I won’t print it here, but you can easily find it on the web. As I intimated, in the syrup they specify a LOT of golden syrup but it is delicious. It’s definitely more of a treat dessert than the poverty inspired simple dumpling cooked in sweet water which begat this dish. And aren’t we glad!

And my gluten free (lactose free almost) recipe for GSD

Golden syrup dumplings
Golden syrup dumplings

Since I have now joined the growing band of people who cannot eat wheat or sometimes dairy, my recipe in this post is gluten and lactose free. I won’t go on about it, it’s boring, but if you ned to eat this way, I think this recipe may hit your sweet spot! If not, play with some other flours, there are plenty of other gluten free recipe sites out there.

  • Ingredients
  • Specials
  • 190g (1 1/4 cups) gluten free Coles plain flour
  • 2 1/4 tsp baking powder made without wheat! (I used “Ward’s Baking Powder)
  • 30g butter, chilled, chopped (butter has very little lactose but use margarine if concerned)
  • 80ml (1/3 cup) lactose free milk
  • 80ml (1/3 cup) golden syrup *
  • I would serve with a small amount (1 tablespoon Greek yoghurt as again this contains little lactose, but again this is a personal preference. Obviously ice-cream is out unless you want tummy aches all round
Sauce
        • 500ml (2 cups) boiling water
        • 185ml (3/4 cup) golden syrup
        • 100g (1/2 cup, firmly packed) brown sugar
        • 40g butter (or margarine)
Sauce ingredients measured and ready to go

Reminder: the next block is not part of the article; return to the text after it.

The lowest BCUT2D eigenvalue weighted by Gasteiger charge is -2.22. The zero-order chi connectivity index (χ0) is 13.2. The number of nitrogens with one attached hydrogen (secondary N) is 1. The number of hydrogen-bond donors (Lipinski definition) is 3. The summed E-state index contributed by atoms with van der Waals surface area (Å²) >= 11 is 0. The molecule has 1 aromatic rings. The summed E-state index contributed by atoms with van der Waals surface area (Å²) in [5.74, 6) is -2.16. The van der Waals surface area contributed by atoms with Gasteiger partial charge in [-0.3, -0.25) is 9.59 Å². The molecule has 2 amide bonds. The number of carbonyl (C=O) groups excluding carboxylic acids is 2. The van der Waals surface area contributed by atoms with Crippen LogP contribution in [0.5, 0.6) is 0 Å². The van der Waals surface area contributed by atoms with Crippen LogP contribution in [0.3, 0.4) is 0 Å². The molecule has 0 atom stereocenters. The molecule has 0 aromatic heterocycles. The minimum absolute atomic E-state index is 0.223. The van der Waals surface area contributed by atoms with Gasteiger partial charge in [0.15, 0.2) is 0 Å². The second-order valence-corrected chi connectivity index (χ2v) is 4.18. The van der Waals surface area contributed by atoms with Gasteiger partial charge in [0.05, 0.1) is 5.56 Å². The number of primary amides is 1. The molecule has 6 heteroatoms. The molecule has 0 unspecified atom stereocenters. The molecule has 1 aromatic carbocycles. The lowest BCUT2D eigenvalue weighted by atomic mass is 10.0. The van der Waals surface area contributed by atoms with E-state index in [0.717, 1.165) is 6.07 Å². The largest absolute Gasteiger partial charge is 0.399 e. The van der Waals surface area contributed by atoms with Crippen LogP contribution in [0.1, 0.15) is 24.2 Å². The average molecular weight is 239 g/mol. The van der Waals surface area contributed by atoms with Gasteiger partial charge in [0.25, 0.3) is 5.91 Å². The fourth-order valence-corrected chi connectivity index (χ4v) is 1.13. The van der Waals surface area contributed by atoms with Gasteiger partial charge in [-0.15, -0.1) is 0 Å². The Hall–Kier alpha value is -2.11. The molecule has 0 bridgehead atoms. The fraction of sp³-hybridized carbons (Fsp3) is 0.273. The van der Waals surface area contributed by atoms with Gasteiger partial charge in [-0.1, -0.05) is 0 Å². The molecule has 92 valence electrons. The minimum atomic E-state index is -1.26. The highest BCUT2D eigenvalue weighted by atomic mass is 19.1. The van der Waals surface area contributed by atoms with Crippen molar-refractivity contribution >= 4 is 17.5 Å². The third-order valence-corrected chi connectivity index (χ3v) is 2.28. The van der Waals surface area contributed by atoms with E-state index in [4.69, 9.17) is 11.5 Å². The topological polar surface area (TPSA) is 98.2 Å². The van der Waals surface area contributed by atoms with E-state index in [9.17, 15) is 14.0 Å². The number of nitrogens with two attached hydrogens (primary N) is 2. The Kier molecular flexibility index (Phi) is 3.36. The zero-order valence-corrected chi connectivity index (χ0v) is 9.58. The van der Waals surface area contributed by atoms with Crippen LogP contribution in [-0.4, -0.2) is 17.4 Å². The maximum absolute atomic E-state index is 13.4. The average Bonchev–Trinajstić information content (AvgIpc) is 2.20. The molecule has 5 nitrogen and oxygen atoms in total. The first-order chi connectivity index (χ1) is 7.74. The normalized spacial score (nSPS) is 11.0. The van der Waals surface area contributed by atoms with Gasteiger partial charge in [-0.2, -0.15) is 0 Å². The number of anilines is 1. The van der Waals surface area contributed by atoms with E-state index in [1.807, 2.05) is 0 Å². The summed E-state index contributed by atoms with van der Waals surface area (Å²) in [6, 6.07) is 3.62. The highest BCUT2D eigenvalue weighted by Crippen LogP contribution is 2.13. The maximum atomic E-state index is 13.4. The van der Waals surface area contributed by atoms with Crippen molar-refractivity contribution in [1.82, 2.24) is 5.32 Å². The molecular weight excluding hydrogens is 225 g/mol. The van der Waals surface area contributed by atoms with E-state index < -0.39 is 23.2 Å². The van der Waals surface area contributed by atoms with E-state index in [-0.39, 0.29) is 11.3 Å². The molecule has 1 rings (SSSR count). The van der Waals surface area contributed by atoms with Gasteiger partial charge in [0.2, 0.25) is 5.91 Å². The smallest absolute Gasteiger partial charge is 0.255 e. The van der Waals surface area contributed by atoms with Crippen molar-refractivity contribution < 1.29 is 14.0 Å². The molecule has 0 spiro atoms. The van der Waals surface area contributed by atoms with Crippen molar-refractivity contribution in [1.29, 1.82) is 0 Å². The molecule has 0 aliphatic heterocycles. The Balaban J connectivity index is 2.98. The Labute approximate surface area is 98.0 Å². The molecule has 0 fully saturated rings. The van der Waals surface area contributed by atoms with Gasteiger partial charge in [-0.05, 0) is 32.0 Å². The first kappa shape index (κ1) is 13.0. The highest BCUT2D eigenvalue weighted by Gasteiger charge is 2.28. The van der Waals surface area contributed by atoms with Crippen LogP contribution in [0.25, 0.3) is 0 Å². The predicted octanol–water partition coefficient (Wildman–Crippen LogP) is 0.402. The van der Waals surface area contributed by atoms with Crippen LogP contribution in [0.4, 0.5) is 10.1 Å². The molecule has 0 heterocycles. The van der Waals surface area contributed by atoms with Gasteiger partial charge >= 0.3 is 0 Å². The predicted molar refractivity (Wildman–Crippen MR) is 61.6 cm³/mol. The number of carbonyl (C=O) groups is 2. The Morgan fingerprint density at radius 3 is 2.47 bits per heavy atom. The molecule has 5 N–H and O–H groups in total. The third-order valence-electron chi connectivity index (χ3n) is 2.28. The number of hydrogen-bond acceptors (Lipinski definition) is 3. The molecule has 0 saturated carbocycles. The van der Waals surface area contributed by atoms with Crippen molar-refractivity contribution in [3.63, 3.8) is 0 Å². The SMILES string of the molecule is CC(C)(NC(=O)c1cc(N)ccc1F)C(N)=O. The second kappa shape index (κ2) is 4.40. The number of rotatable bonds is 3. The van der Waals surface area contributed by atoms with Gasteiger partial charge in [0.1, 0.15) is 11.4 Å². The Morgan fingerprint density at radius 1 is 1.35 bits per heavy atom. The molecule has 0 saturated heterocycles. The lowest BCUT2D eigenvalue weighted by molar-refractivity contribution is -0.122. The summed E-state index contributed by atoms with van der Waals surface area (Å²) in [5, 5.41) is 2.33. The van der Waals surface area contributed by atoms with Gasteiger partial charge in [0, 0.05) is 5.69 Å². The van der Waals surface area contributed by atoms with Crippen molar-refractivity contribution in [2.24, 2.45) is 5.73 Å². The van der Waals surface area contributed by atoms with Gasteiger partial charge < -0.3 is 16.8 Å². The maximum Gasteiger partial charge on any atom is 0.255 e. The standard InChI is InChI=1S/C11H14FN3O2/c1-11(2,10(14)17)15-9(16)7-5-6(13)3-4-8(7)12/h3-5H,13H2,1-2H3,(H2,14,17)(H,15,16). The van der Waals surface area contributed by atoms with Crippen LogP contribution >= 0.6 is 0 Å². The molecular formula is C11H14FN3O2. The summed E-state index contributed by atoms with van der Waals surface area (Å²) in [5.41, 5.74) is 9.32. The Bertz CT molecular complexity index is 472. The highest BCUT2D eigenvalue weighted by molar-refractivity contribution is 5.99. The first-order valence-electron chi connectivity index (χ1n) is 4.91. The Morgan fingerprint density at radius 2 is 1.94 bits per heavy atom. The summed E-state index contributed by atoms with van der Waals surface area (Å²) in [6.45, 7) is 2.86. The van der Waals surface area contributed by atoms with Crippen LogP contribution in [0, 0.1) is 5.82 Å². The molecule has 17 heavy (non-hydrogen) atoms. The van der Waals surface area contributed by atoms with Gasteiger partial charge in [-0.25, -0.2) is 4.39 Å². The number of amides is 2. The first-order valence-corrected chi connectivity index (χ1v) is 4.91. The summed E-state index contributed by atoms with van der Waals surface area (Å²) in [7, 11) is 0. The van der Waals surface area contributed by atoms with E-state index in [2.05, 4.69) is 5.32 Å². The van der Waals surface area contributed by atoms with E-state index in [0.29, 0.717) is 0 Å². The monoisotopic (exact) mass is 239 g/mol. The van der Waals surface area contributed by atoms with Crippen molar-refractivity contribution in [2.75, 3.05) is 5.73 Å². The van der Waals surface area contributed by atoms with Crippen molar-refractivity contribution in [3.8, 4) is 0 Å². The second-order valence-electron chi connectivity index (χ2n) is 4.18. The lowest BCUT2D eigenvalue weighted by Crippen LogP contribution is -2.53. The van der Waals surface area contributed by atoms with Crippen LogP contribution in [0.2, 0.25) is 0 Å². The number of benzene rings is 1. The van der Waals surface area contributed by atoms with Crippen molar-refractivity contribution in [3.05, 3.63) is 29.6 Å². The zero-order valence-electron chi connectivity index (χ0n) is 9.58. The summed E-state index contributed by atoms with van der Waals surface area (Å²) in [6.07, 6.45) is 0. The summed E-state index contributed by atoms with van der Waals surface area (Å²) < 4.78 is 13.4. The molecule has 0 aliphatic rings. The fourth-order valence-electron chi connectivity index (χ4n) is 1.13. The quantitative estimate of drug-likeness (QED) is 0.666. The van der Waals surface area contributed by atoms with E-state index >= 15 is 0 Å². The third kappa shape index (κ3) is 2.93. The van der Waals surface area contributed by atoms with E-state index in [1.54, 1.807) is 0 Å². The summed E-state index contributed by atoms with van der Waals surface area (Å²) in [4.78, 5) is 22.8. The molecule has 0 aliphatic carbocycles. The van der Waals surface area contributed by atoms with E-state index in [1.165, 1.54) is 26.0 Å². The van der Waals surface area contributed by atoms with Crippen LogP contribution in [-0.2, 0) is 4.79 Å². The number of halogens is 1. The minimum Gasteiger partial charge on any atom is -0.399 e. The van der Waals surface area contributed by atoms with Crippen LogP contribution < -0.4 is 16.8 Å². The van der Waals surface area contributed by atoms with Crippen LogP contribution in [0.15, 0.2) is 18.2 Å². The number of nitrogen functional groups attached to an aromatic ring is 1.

Sauce ingredients measured and ready to go

These were a little stodgy, as gluten free cakes and puddings often are, but still delicious!

Decorating Cakes (& when it all goes wrong)

The 1940s

As discussed in the last post, despite austerity and rationing, Australian  housewives did some fantastic things with real (or mock) cream, angelica, glace icing, puréed apple and icing sugar to tart up their patty cakes for a high tea. With butter, sugar and flour rationed, afternoon tea was a big deal. The “Sailing Ships and Mushrooms” made from very plain patty cakes in the last post show what can be done with a little imagination and not too many gutsy people for afternoon tea! You’d hope everyone was a dainty eater or too polite to ask for seconds. Dainty eaters ruled in the 1940s. It has to be remembered that tea was rationed right up until 1950 in Australia so when Nanna used to try to squeeze two cups out of a tea bag you now know why! As well as recipes for small and large cakes there were also recipes for plain cake cut into little squares, circles or diamonds and coated in fondant: what the French call “petit fours”. Take a look at this illustration from the 1940s.